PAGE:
Newspaper Archive of
Coquille Valley Sentinel
Coquille, Oregon
December 12, 2001     Coquille Valley Sentinel
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December 12, 2001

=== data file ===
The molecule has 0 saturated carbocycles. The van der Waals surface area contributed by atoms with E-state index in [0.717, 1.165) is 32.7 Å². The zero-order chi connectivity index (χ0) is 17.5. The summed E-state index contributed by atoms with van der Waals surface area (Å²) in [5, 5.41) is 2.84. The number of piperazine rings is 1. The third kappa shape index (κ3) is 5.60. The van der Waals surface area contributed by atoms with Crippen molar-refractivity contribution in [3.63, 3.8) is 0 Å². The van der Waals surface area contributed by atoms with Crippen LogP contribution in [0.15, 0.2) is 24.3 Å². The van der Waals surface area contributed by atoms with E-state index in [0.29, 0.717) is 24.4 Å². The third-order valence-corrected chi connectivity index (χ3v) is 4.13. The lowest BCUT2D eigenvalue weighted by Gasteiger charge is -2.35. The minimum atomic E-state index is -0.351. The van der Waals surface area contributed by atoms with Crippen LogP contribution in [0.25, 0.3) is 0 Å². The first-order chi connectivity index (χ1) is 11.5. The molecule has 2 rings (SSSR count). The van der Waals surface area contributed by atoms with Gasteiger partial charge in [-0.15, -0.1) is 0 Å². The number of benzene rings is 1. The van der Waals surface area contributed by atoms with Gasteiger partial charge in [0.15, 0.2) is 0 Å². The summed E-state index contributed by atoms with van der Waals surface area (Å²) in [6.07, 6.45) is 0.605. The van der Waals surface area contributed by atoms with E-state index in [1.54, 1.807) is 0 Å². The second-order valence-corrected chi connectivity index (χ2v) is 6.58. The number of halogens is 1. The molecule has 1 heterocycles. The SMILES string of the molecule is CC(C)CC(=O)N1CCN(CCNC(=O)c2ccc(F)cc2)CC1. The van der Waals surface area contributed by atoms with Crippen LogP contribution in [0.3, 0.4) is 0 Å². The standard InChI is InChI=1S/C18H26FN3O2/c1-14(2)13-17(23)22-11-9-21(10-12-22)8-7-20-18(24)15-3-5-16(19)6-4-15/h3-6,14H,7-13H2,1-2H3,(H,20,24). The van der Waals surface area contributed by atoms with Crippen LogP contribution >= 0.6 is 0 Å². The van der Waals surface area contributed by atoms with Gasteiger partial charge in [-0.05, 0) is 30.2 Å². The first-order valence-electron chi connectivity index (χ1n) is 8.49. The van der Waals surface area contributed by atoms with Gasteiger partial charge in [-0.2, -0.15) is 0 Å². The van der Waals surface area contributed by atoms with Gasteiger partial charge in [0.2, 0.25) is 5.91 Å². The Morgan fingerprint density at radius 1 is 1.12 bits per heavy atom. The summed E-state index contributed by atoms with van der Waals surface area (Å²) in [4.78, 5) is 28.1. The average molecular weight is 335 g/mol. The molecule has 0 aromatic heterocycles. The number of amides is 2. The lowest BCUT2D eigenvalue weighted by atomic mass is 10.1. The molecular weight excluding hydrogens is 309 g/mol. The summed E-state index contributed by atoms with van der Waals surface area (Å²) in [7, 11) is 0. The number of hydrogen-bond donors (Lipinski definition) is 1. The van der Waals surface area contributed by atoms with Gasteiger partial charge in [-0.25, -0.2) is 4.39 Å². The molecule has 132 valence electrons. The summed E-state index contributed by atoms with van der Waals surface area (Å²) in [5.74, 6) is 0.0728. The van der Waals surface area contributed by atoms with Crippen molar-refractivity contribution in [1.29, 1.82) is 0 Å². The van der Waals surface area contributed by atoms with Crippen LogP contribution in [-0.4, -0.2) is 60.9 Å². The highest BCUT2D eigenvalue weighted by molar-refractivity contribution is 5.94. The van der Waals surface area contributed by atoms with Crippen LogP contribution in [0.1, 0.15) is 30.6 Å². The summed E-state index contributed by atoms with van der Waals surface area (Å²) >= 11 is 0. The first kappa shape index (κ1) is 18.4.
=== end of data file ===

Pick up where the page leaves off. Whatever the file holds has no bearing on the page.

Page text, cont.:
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ygone era were lifeline of C',quille Valley [m Union. Little Annie. sties last sounded on River 80 years ago. Dispatch. Telegraph. riverboats are now of a time when the River was the lifeline for Coquille and Myrtle these boats chugged up the river, bearing loads lumber, school children other paying load. The these flat bottom stern meant everything to along the Coquille in the 1880s through the )le back then survived stem-wheeler; it brought lumber and it took to market," said local marine histori- County water means a He collects pho- and of river ship- that started when :a youth in Coos Bay in the His love for water came mentor Martin Berg, a neighbor who happened at the North Bend Swing i, Young Peter Berge spent on the railroad was an old riverboater. other Coos County he started out young. teens, Berg worked on ving their way up Inlet. When he was 17, he a ferry that ran from Bay to Eastside. When he little older, he captained a Berge's interest in the from ligtening to Berg's' |and seeing the sights of dis- last week's Coquille Chamber of Commerce meeting. Much of Berge's information on the Coquille River came from area old timers Captain George Smith and Keith Smith In the days of the "Little Annie" and the 'Chann," Coquille river life was far differ- ent than it is now. There was no North Bank Road, no Highway 42S, no Highway 42. In those days folks had to plan a jaunt from Coquille to Bandon. It was either on the back of a horse or the deck of a stemwheeler. By far, it was easier to hitch a ride on the sternwheel- ers. Especially if someone had a cargo. Horse paths were not the ideal way to tote a wagonload of milk from Point A to Bullards Point. In fact, milk started the Coquille River stern boat industry. Coquille and Myrtle Point were large producers of milk, and in the late 1800s, every drop of milk was needed in the growing town of San Francisco. While ships could cross the bar into Bandon, their deep hulls couldn't clear the river. So, the little stem wheelers came to life. Flat as a pancake on the bottom, shoved along by a paddle wheel set in the stem, the little boats easily scooted from dairy to dairy. Even smaller boats were built to ply the shallow waters from Coquille to Myrtle Point The first riverboat was the "Mudhen," a dinky 23-footer built in 1878 By the 1910s, several companies had boats on the water. Most of the boats were built in shipyards that once dotted the Coquille. Others were built in Mai'shfleld' and sent, down_ to' spend their life on the river.. ..... and steam ..... in quiet spots along ,'s rivers. Throughout Berge continued collect- and aged photos of water life. Today, he his collection by giving public meetings, such as Before-tong, stern wheelers- helped establish the dairy lifeline, Ranches scattered along the Coquille River delivered their milk to Bandon, where the milk was processed by local companies and loaded on ocean going ves- sels. The town of Coquille grew thanks to the stem wheelers. "Coquille was the natural hub," Berge said. "As more ships came into Bandon, Coquille was the perfect place for everythingin the area to come together." Milk, fur, lumber from the hills and coal from area mines crowded Coquille's docks. Coquille was just one stop on the busy route. The boats wound their way from Myrtle Point and Coquillc, to Riverton and to the long gone towns of Prosper and Parkersburg outside Bandon. The boats made stops along the way at ranches. Especially during school year, when the boats picked up kids along with morn- ing milk. Later in the day, they'd drop off empty milk cans and youngsters. The steamers were an impor- tant way for anyone to get to town. "Let's say someone is build- ing a house in Arago," Berge said. "He takes the ferry to Coquille, orders his lumber, a horse and buggy brings the lumber to the river, they load his lumber on the sides of the ferry and he goes home to build." Competition was fierce; with no set transportation company or schedule, passengers took the first boat that chugged along. One fine morning, the "Charm" and the "Telegraph" collided while head- ing full steam for the same pas- senger patiently waiting on a river landing The boats grew with passen- ger demand. The Coquillc was built in 1908 as a single cabin steamer. In the teens, she got an upper cabin to haul more passen- gers. However, it wasn't the per- fect solution. She was then top heavy, so when she came around th s l)a, to,in t, .9utsid.9" Prosper, passengers had to move into the lower cabin to lighten the top load. Most ship owners upgraded their steamers via the stretching method. The "Telegraph," owned by the Panter family in the teens, was 87 feet long until she was cut in half and introduced to a 16 foot Duane McNair McNair, 52, died at in Bend on Dec. 9. No ser- planned. was born in Myrtle Point and in 1977. His mother, McNair and his brother, IiMcNair, are Coquille rest- Alternatives of Bend is : arrangements. A full obitu- be published in next week's Sawdusters " need piano The Sawdust Theater is in need of an ornate upright piano in excel- lent playing conditian . T.kosc who k'riow.ofan availb, bl pianb  may all. Diafie Wiltiamgat.396-5603'. : , ? ,I ; , ,!,(,,' ,. i i ,7i ( , WILLIAMS EXCAVATING :: &TRUCKINGI 'i Fill Sand ;T0ip bi! =t3hrk - ::i Land Clearing Cat/Backhoe J, "" ' Licen"d & -Bn'ded #'109282 MEAT PACKS, $2.00 to $3.00 a pound average(25# minimum). 1/3 steaks 1/3 roasts 13Hamburger ., (can substitute with half Hamburger and half Stew Meat) ERDMAN MEATS Custom:Meats ..... 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"When the ferry was going across, the kids liked to bunch up on one side, then quick run to the other side, then come back, and it would make the boat lose her steering," Berge laughed. Captain Shorty Martin would get mad -- but he'd get even. He'd pull up alongside the bank and just stuff the "Union" into the dirt, stopping the boat fitst and sending the kids flying. Then he'd start yelling. Accidents did happen along the river. Usually the early day versions of fender benders left captains blowing their tops while pointing at scraped paint on the hull. Most accidents happened on the Lampa curve, where the cur- rent Lampa Motmtain Road meets Hwy. 42S. When the river was our highway, a combination of wind and the flow of water from Lampa Creek would occasionally prove two objects can't occupy the same place at tile same time. Lampa [lead is also where several sternwheelers went to die when tileir time came. In the 1920s, roads were built along the river. That was it lbr the stem wheelers. Ahnost immediately, tblks started loading their cargos on tracks. While the riverboats Sentinel file photo straggled along with occasional cargo and passenger traffic, the closing of the Nestil Milk Condensing Plant in Bandon and the Great Depression were the final straw. And the steamers, even the "Telegraph," which was a little over ten years old, were scrapped. After the Nestil plant folded in 1924, the "Telegraph" was shoved into Lampa Creek along with sev- eral of her sisters. Other proud ladies were either converted to barges or left scattered along the river. Southbound motorists cross- ing the Hwy. ]Ol bridge near Bandon can see the rotting shell of a forgotten stemwheeler today. The "Charm" lived up to her name, though. The lucky stern wheeler is still in service on Columbia River as the floating office for the Shaever Transportation Company. 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